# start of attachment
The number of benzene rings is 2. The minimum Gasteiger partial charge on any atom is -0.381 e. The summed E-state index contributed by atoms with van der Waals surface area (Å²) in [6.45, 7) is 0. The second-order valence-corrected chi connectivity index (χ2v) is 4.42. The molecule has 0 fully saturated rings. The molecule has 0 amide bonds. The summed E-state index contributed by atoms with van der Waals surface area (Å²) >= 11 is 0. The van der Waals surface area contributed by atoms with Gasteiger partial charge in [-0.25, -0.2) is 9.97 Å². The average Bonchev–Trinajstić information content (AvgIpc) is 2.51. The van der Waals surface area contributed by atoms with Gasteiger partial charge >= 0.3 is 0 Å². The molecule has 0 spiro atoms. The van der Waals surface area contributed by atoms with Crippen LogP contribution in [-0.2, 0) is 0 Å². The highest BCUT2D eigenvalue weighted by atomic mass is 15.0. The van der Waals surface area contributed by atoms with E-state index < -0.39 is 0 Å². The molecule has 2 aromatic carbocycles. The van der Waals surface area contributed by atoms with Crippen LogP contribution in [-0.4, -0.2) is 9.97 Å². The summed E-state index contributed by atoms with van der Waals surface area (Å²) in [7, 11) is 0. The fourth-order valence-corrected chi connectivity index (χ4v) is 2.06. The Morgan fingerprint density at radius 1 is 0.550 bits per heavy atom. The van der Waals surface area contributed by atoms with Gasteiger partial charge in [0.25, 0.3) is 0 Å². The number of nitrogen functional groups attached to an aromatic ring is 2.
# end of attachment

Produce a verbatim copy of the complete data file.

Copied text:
The number of benzene rings is 2. The minimum Gasteiger partial charge on any atom is -0.381 e. The summed E-state index contributed by atoms with van der Waals surface area (Å²) in [6.45, 7) is 0. The second-order valence-corrected chi connectivity index (χ2v) is 4.42. The molecule has 0 fully saturated rings. The molecule has 0 amide bonds. The summed E-state index contributed by atoms with van der Waals surface area (Å²) >= 11 is 0. The van der Waals surface area contributed by atoms with Gasteiger partial charge in [-0.25, -0.2) is 9.97 Å². The average Bonchev–Trinajstić information content (AvgIpc) is 2.51. The van der Waals surface area contributed by atoms with Gasteiger partial charge >= 0.3 is 0 Å². The molecule has 0 spiro atoms. The van der Waals surface area contributed by atoms with Crippen LogP contribution in [-0.2, 0) is 0 Å². The highest BCUT2D eigenvalue weighted by atomic mass is 15.0. The van der Waals surface area contributed by atoms with E-state index < -0.39 is 0 Å². The molecule has 2 aromatic carbocycles. The van der Waals surface area contributed by atoms with Crippen LogP contribution in [-0.4, -0.2) is 9.97 Å². The summed E-state index contributed by atoms with van der Waals surface area (Å²) in [7, 11) is 0. The fourth-order valence-corrected chi connectivity index (χ4v) is 2.06. The Morgan fingerprint density at radius 1 is 0.550 bits per heavy atom. The van der Waals surface area contributed by atoms with Gasteiger partial charge in [0.25, 0.3) is 0 Å². The number of nitrogen functional groups attached to an aromatic ring is 2.